The two mothers

  • Via Palestro, 16, 20121 Milano, Italia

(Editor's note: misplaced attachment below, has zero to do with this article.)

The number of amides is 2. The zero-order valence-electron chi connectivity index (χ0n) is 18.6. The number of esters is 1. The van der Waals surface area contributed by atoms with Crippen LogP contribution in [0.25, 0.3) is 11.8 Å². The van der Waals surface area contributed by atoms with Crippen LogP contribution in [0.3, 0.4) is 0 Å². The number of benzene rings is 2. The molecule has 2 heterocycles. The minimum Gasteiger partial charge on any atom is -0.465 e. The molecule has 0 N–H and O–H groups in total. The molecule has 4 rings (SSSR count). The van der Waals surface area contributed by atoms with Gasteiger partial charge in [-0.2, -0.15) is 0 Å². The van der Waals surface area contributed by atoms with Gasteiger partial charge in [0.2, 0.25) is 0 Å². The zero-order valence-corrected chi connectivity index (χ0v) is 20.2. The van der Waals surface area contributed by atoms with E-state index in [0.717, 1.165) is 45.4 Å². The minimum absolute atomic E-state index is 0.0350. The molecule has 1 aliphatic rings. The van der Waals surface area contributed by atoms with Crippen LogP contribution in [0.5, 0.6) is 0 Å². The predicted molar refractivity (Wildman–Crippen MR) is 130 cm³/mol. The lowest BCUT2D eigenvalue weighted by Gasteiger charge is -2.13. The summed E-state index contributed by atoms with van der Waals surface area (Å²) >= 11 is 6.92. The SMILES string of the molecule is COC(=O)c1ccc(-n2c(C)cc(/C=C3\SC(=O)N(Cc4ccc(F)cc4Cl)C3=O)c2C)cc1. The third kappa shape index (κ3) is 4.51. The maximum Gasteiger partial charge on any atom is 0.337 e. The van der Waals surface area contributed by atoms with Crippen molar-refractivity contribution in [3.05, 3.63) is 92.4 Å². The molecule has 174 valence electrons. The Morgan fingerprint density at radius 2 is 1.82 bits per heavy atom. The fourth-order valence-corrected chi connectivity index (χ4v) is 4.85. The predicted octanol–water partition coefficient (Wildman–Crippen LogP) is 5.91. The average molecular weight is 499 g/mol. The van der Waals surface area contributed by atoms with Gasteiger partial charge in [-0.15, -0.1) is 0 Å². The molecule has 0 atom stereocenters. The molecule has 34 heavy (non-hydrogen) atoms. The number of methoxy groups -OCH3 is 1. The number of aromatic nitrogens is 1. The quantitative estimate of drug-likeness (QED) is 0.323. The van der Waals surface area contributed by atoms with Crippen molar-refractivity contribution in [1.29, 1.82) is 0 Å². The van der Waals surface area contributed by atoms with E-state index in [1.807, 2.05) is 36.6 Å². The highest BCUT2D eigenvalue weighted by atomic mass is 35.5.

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The work is signed and dated on the lower left side. Segantini cited it in his letter to Domenico Tumiati (Maloja, 5/29/1898) with the definition of "lantern effect"; Primo Levi in 1899 listed it under the title of "The Mothers (interior of stable)"; Servaes in 1902 catalogued it under number 84. The painting belonged to Grubicy (Milan), who lent it for a long time to the Segantini Museum in Saint-Moritz; then it belonged to Benzoni, also in Milan. At that time Segantini was working on a series of compositions having interiors as their theme, but here he was looking for a more articulated and chromatically developed solution: he was to create artificial light effects with his renewed coloristic strength, and so he did. At the Brera Triennial of 1891, where Previati's "Maternity" was also exhibited - a somewhat mystical, ethereal and oneiric symbolic interpretation - "The Two Mothers" had considerable success where the analogy, quite evident, of the new technique appeared as a representation of naturalistic divisionism against an idealizing symbolism. The interpretation of symbolism, conceived as "universal maternity", in fact will appear in Segantini only later. A journalist in the "Cronaca dell'Esposizione di Belle Arti - Esposizione Triennale di Brera del 1891" of 28.5.1891 interprets the painting in a distinctly luministic key: "The two mothers are a cow that has her calf close to her on the straw, and a peasant girl who holds her skate in her arms, dozing in the light of a rustic lamp that hangs from the ceiling. The observance of the luminous phenomenon and the evidence are in this painting admirable [...]"; Grubicy interprets it from a naturalistic, as well as a luministic point of view: "It is curious that in the many discussions and criticisms published on the Triennale, no one has gone into the study of the characteristic essence of this important work by Segantini, although everyone, without exception, has found the powerful strength of the young master, and some, like Sormani, have also acclaimed it for the feeling of motherhood, so to speak, animal that it contains. In my opinion, the driving force behind this work was the emotion provoked by an interesting effect of artificial light and the whim of wanting to overcome the enormous difficulty that the pictorial interpretation of it presented. [...] The interest and the difficulty of the scene consisted in expressing, in its proper character, that environment with its low luminosity, but diffused enough to circulate everywhere, so as to suppress the blacks - black means absence of light - and allow the eye to detect the nature of all objects. And Segantini, in his painting, was able to victoriously overcome the difficulties, resorting to the application of divided colors instead of the usual mixture on the palette". In 1945, Barbantini drew some considerations from it, such as that around the head of the woman in a pathetic attitude "à la Botticelli" there was "an air of a museum". There is a copy of the work kept at the Segantini Museum of Saint-Moritz, made by Gottardo, Segantini's son.

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